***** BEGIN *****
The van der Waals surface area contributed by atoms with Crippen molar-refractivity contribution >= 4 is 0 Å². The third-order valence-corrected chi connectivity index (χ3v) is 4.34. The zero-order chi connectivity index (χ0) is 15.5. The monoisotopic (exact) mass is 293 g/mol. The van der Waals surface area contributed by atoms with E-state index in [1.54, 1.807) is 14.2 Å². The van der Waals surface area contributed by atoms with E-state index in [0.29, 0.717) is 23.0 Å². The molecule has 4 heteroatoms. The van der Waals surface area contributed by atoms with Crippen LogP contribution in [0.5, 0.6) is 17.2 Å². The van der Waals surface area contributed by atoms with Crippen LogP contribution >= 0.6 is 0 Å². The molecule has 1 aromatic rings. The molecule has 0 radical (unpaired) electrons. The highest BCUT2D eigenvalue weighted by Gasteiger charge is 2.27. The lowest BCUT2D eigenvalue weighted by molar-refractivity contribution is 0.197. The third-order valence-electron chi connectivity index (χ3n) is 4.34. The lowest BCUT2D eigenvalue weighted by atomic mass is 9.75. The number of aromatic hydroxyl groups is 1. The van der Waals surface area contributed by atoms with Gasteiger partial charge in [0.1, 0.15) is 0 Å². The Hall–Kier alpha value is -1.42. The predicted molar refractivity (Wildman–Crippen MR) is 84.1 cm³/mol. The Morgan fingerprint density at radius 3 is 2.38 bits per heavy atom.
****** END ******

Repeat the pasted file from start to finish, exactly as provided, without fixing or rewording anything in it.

The van der Waals surface area contributed by atoms with Crippen molar-refractivity contribution >= 4 is 0 Å². The third-order valence-corrected chi connectivity index (χ3v) is 4.34. The zero-order chi connectivity index (χ0) is 15.5. The monoisotopic (exact) mass is 293 g/mol. The van der Waals surface area contributed by atoms with E-state index in [1.54, 1.807) is 14.2 Å². The van der Waals surface area contributed by atoms with E-state index in [0.29, 0.717) is 23.0 Å². The molecule has 4 heteroatoms. The van der Waals surface area contributed by atoms with Crippen LogP contribution in [0.5, 0.6) is 17.2 Å². The van der Waals surface area contributed by atoms with Crippen LogP contribution >= 0.6 is 0 Å². The molecule has 1 aromatic rings. The molecule has 0 radical (unpaired) electrons. The highest BCUT2D eigenvalue weighted by Gasteiger charge is 2.27. The lowest BCUT2D eigenvalue weighted by molar-refractivity contribution is 0.197. The third-order valence-electron chi connectivity index (χ3n) is 4.34. The lowest BCUT2D eigenvalue weighted by atomic mass is 9.75. The number of aromatic hydroxyl groups is 1. The van der Waals surface area contributed by atoms with Gasteiger partial charge in [0.1, 0.15) is 0 Å². The Hall–Kier alpha value is -1.42. The predicted molar refractivity (Wildman–Crippen MR) is 84.1 cm³/mol. The Morgan fingerprint density at radius 3 is 2.38 bits per heavy atom.